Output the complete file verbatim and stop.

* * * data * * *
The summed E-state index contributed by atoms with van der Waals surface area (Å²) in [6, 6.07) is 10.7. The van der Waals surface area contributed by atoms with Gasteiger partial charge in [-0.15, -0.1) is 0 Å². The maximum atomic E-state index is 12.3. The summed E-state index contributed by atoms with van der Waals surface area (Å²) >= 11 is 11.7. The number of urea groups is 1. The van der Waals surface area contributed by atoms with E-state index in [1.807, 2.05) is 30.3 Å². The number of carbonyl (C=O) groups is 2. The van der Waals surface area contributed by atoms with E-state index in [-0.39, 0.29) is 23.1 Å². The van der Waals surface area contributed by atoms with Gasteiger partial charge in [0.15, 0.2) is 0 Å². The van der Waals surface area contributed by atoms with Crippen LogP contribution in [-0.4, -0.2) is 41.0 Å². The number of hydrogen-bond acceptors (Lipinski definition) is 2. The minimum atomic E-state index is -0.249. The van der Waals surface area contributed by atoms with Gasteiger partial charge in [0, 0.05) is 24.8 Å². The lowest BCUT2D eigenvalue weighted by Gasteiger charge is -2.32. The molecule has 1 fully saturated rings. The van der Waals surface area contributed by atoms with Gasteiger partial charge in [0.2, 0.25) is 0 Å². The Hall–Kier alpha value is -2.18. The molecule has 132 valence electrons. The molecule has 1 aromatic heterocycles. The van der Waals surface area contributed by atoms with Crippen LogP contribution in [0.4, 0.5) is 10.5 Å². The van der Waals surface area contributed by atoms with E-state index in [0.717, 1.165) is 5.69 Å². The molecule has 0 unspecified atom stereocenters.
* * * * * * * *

The summed E-state index contributed by atoms with van der Waals surface area (Å²) in [6, 6.07) is 10.7. The van der Waals surface area contributed by atoms with Gasteiger partial charge in [-0.15, -0.1) is 0 Å². The maximum atomic E-state index is 12.3. The summed E-state index contributed by atoms with van der Waals surface area (Å²) >= 11 is 11.7. The number of urea groups is 1. The van der Waals surface area contributed by atoms with E-state index in [1.807, 2.05) is 30.3 Å². The number of carbonyl (C=O) groups is 2. The van der Waals surface area contributed by atoms with E-state index in [-0.39, 0.29) is 23.1 Å². The van der Waals surface area contributed by atoms with Gasteiger partial charge in [0.15, 0.2) is 0 Å². The van der Waals surface area contributed by atoms with Crippen LogP contribution in [-0.4, -0.2) is 41.0 Å². The number of hydrogen-bond acceptors (Lipinski definition) is 2. The minimum atomic E-state index is -0.249. The van der Waals surface area contributed by atoms with Gasteiger partial charge in [0, 0.05) is 24.8 Å². The lowest BCUT2D eigenvalue weighted by Gasteiger charge is -2.32. The molecule has 1 fully saturated rings. The van der Waals surface area contributed by atoms with Gasteiger partial charge in [0.2, 0.25) is 0 Å². The Hall–Kier alpha value is -2.18. The molecule has 132 valence electrons. The molecule has 1 aromatic heterocycles. The van der Waals surface area contributed by atoms with Crippen LogP contribution in [0.4, 0.5) is 10.5 Å². The van der Waals surface area contributed by atoms with E-state index in [0.717, 1.165) is 5.69 Å². The molecule has 0 unspecified atom stereocenters.